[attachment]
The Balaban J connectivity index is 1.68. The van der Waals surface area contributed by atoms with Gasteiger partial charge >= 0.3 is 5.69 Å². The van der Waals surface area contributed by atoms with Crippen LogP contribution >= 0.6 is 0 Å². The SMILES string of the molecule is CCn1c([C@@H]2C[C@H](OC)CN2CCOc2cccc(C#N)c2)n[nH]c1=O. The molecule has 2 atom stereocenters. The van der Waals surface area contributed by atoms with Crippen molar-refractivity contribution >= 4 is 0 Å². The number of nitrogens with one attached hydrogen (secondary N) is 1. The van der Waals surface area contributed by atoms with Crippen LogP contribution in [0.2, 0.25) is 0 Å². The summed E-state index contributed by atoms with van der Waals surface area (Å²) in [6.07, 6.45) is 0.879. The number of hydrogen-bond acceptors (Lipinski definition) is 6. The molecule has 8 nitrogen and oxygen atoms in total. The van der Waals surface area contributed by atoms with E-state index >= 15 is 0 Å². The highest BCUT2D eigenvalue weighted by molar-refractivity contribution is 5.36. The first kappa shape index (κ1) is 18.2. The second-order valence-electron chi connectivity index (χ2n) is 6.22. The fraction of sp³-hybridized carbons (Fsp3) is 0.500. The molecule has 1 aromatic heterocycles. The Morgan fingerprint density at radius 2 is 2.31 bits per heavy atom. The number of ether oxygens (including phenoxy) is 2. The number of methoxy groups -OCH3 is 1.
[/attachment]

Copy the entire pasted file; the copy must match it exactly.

The Balaban J connectivity index is 1.68. The van der Waals surface area contributed by atoms with Gasteiger partial charge >= 0.3 is 5.69 Å². The van der Waals surface area contributed by atoms with Crippen LogP contribution >= 0.6 is 0 Å². The SMILES string of the molecule is CCn1c([C@@H]2C[C@H](OC)CN2CCOc2cccc(C#N)c2)n[nH]c1=O. The molecule has 2 atom stereocenters. The van der Waals surface area contributed by atoms with Crippen molar-refractivity contribution >= 4 is 0 Å². The number of nitrogens with one attached hydrogen (secondary N) is 1. The van der Waals surface area contributed by atoms with Crippen LogP contribution in [0.2, 0.25) is 0 Å². The summed E-state index contributed by atoms with van der Waals surface area (Å²) in [6.07, 6.45) is 0.879. The number of hydrogen-bond acceptors (Lipinski definition) is 6. The molecule has 8 nitrogen and oxygen atoms in total. The van der Waals surface area contributed by atoms with E-state index >= 15 is 0 Å². The highest BCUT2D eigenvalue weighted by molar-refractivity contribution is 5.36. The first kappa shape index (κ1) is 18.2. The second-order valence-electron chi connectivity index (χ2n) is 6.22. The fraction of sp³-hybridized carbons (Fsp3) is 0.500. The molecule has 1 aromatic heterocycles. The Morgan fingerprint density at radius 2 is 2.31 bits per heavy atom. The number of ether oxygens (including phenoxy) is 2. The number of methoxy groups -OCH3 is 1.